Life insurance and income protection: the spending that you SHOULDN'T cut


Updated on 18 November 2020 | 2 Comments

Getting your spending under control is a good idea during the pandemic, but there are certain outgoings that should be left alone.

It’s no secret that the Coronavirus pandemic is leading to financial worries for many of us.

As a result, plenty of people up and down the country are looking carefully at precisely where their money is going each month and where they can cut back.

It’s a very sensible thing to do, but there are certain regular spends that might be best left alone.

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Protection policies

A very tempting option for many people will be any protection policies they have in place.

This may be life insurance, critical illness cover or some form of income protection, and can easily cost more than £100 a month between a couple.

Protection policies are often regarded as something of a tough sell by financial advisers.

People, understandably, don’t like to think about the possibility of dying, falling seriously ill or being unable to work when they are doing something more exciting like buying a house.

And so even if they do sign up for a policy, they may resent it somewhat and see the current crisis as a good opportunity to cut their losses and run.

But the reality is that for many of us some form of protection is absolutely vital.

I know that if I was hit by a bus tomorrow ‒ unlikely as that may be given I don’t leave the house now ‒ I want to know that my wife and children will be ok financially.

And without the life insurance policy I have in place, realistically they would have to sell our home, which is complicated enough without the current situation.

Similarly, the chances of me developing a significant illness or losing my income have not lessened as the result of the pandemic. Indeed, in the case of the latter, it’s actually become more likely, making some form of income protection cover even more essential.

This isn’t spending that should be ditched without long and careful consideration. You may be better off shopping around for a new policy that works out cheaper, so long as it still offers sufficient protection.

After all, if your circumstances have changed ‒ you’ve lost some weight for example ‒ then your life insurance may actually be cheaper.

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Mortgage payment holidays

Only take a mortgage holiday if you absolutely must (Image: Shutterstock)

The monthly mortgage repayment is the biggest regular outgoing for most of us, so any way to cut it ‒ or remove it entirely ‒ from our finances is always going to be attractive.

After discussions with the Treasury, the nation’s lenders have agreed to offer borrowers affected by the Coronavirus pandemic a three-month mortgage holiday.

And according to data from UK Finance ‒ the trade body that represents the vast majority of lenders ‒ borrowers are flocking to take advantage, with 1.2 million borrowers requesting a holiday between the introduction of the measures on 17th March and the 8th April.

This is certainly understandable. I’d love to have the best part of £900 a month to spend on something other than my home loan, thanks very much. But that doesn’t mean it’s a good idea.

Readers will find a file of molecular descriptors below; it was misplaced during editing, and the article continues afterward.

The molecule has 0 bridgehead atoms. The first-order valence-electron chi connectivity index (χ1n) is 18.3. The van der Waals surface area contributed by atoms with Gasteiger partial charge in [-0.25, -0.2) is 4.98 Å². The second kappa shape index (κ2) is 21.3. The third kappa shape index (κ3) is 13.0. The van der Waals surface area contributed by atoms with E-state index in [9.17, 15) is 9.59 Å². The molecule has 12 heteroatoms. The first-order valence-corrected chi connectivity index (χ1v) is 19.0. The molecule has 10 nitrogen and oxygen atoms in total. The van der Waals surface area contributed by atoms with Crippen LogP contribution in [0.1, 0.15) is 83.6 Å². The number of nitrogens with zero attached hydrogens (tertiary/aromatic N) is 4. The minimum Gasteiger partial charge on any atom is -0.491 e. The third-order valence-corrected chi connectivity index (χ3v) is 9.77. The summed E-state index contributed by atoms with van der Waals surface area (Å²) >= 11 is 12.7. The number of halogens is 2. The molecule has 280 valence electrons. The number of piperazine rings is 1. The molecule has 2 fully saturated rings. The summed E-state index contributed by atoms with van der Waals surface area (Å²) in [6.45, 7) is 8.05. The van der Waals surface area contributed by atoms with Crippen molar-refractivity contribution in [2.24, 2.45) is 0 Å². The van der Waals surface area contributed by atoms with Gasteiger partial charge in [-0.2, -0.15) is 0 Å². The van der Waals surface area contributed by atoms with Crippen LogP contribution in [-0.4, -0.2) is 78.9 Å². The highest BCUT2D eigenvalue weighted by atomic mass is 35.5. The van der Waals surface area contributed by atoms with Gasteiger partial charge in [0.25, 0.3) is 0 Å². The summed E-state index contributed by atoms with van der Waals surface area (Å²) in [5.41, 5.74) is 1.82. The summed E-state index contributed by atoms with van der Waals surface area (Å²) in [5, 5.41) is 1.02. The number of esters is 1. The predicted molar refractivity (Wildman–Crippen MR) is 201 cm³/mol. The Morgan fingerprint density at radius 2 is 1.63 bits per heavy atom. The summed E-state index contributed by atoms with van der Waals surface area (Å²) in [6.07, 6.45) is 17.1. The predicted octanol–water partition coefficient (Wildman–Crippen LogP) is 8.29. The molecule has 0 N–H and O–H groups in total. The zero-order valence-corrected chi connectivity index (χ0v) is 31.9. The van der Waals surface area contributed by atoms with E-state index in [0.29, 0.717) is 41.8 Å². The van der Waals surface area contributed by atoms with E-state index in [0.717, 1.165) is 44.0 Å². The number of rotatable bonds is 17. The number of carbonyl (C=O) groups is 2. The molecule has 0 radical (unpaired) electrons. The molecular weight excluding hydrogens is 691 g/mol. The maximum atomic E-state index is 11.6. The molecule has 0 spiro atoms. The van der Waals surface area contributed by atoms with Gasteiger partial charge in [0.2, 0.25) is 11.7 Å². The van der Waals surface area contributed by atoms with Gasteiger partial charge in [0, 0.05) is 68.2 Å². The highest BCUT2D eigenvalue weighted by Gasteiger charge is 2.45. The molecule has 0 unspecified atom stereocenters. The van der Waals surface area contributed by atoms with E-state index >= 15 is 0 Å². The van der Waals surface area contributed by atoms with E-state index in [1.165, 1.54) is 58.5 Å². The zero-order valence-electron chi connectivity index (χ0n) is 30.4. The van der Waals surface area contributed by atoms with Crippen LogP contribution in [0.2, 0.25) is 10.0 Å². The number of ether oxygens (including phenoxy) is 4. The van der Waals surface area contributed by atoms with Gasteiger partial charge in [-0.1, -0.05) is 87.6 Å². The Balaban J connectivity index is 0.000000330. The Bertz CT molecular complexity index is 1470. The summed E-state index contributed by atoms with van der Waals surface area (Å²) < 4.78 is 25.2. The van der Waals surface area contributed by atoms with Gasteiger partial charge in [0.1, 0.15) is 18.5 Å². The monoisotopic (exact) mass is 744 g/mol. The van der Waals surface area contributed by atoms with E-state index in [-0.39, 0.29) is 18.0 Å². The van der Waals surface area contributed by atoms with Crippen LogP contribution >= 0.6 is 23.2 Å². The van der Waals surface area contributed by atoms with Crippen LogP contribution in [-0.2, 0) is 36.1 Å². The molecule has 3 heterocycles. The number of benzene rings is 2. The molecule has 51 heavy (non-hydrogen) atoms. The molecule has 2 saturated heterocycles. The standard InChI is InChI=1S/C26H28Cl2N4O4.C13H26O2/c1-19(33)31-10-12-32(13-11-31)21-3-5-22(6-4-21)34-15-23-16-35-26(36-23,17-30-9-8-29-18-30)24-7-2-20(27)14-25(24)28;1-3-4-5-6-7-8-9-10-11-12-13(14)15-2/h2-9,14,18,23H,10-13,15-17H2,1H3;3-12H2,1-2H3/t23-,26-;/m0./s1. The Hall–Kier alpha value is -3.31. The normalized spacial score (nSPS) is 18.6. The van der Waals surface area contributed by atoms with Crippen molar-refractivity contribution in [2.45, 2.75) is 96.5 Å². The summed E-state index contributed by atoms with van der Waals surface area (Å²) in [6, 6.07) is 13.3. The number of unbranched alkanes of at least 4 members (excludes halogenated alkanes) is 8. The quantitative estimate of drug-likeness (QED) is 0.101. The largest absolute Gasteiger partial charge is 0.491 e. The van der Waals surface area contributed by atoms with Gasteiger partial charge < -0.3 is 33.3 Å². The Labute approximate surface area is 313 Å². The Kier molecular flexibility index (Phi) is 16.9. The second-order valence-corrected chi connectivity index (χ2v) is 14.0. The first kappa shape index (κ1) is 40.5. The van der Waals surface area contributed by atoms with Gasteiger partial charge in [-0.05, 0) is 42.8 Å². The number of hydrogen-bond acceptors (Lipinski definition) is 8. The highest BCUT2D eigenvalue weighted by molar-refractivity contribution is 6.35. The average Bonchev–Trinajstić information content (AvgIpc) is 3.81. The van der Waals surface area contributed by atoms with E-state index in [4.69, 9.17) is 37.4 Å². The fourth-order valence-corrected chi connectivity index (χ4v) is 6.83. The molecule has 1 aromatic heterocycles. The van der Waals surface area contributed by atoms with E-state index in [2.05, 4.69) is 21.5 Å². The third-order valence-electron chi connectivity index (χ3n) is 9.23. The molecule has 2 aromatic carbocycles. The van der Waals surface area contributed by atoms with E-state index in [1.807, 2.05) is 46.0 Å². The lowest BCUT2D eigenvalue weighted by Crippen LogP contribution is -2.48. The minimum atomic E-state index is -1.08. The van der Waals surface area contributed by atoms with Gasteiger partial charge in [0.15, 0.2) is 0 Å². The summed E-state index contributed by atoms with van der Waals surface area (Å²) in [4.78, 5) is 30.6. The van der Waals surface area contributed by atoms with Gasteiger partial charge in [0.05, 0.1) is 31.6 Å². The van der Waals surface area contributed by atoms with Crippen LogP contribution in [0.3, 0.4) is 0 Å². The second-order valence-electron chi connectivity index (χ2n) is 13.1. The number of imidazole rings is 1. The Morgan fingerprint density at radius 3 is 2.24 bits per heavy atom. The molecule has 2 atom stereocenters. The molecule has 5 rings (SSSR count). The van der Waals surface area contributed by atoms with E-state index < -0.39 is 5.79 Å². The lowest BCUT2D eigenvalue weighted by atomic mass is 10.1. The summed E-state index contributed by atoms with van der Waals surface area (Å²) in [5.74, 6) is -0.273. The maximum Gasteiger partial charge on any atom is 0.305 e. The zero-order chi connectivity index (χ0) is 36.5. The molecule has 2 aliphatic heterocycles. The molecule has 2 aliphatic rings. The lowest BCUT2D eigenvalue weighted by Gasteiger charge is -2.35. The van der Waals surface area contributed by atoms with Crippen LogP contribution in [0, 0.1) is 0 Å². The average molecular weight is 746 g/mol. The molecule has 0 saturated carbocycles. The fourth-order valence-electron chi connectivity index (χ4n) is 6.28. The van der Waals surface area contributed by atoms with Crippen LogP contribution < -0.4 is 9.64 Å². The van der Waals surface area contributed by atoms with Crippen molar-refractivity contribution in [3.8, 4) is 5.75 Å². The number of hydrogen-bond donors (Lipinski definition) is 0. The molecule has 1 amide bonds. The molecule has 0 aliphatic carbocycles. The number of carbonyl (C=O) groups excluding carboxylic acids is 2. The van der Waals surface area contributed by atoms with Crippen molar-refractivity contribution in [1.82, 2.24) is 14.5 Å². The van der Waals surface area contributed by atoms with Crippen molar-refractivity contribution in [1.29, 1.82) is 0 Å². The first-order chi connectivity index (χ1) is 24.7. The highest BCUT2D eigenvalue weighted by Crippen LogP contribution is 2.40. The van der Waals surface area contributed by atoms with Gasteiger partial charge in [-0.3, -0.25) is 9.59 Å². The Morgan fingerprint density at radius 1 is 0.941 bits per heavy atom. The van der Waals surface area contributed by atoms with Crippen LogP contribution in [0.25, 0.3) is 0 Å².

It’s important to remember that this is just a holiday.

The payments aren’t being cancelled ‒ you’ll still have to pay them, just later on. And your future payments will be higher as a result, to make up for this break in repayments, as well as the interest still being charged on the balance you owe.

There have been mortgage brokers who have raised concerns about these holidays being taken up by the wrong borrowers.

Mark Harris, chief executive at SPF Private Clients, for example, said: “In the same way that people are stockpiling food they don’t need, there are selfish borrowers who are asking for payment holidays when they don’t need them. This is blocking the phone lines for those who do.”

While I’m wary about labelling them selfish, Harris is right in that these holidays really should only be taken up if your finances are in such a precarious position that you might otherwise struggle to make your normal repayments.

If you’re currently managing OK, there’s little point in making the overall cost of your mortgage higher for little discernible benefit.

Instead, you might want to take this opportunity to review just how competitive your current mortgage deal is and whether you could save a few quid by remortgaging.

Priority bills

While you may have plenty of bills coming in each month, it’s worth remembering that not all of them should be viewed as priority bills.

These are the ones which come with much greater consequences should you fail to pay them than others. Of course, the mortgage is a good example here.

If you fail to pay it then you run the risk of repossession (though thankfully lenders have agreed to be far more lenient on this given the ongoing situation).

Another priority bill is your Council Tax. With spectacular timing, the Council Tax bills most of us pay have just gone up with the start of the new tax year by an average of £68 for a Band D property.

But skipping your payments come with significant consequences ‒ you could end up being prosecuted.

Your gas and electricity should also be viewed as a priority debt, since if you fail to keep up with your payments you could have your power turned off.

There’s an excellent breakdown of what is classed as a priority debt ‒ and why ‒ in England, Wales, Scotland and Northern Ireland on the StepChange Debt Charity website.

*This article contains affiliate links, which means we may receive a commission on any sales of products or services we write about. This article was written completely independently.

 

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